Without explanation the Soviet government has denied entry visas to two American publishing officials who had planned to attend the Moscow International Book Fair, which opens next week.
Jeri Laber, a staff member of the Association of American Publishers (AAP) and executive director of Helsinki Watch, a nongovernmental group that monitors human rights violations, and Robert Bernstein, president of Random House and chairman of Helsinki Watch, were told by their travel agents that their visa applications had been denied. Bernard Levinson, president of the Association of Jewish Book Publishers, initially was denied a visa, but yesterday the Soviets reversed the decision.
The Moscow Book Fair began in 1977 as a biennial event, but the AAP has not participated since 1979, when the Soviets banned dozens of books, including George Orwell's "Animal Farm," all of Alexander Solzhenitsyn's works and a cartoon history of American foreign policy.
Laber said, "We stopped going for a number of reasons. There wasn't much commercial benefit for American publishers, visas were being denied with no explanation, there was censorship and, above all, we were deeply concerned about Soviet writers who have been arrested and thrown into prison. We thought with a new government in power, this would be a good year to test the waters again. But this puts a chill in the atmosphere."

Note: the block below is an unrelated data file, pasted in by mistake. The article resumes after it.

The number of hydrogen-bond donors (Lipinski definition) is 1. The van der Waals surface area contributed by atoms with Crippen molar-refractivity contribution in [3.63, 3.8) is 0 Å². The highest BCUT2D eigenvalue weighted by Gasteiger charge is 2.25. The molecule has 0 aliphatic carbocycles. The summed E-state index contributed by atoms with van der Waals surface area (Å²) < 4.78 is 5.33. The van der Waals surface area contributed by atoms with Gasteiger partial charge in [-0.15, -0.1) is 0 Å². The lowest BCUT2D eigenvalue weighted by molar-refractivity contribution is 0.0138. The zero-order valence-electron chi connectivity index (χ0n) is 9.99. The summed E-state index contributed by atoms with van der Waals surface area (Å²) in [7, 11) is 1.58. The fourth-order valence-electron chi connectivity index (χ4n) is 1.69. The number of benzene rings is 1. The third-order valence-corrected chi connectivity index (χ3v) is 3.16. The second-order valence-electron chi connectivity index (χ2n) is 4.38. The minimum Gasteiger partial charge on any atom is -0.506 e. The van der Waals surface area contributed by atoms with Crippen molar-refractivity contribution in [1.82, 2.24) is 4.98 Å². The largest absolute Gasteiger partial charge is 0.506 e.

The Moscow Book Fair was the center of some controversy in the spring when the AAP announced a list of 300 books published in the past five years "that reflect life in the United States." The National Endowment for Democracy, a bipartisan group financed by Congress, criticized the list as incomplete.
Other critics were more explicit, criticizing the list for not including more conservative titles. Some noted, for example, that while Seymour Hersh's critical biography of Henry Kissinger was included, Kissinger's memoirs were not.
In the end AAP funded its project without financial help from the National Endowment for Democracy and did not change the list. AAP will give away thousands of books at the Moscow fair.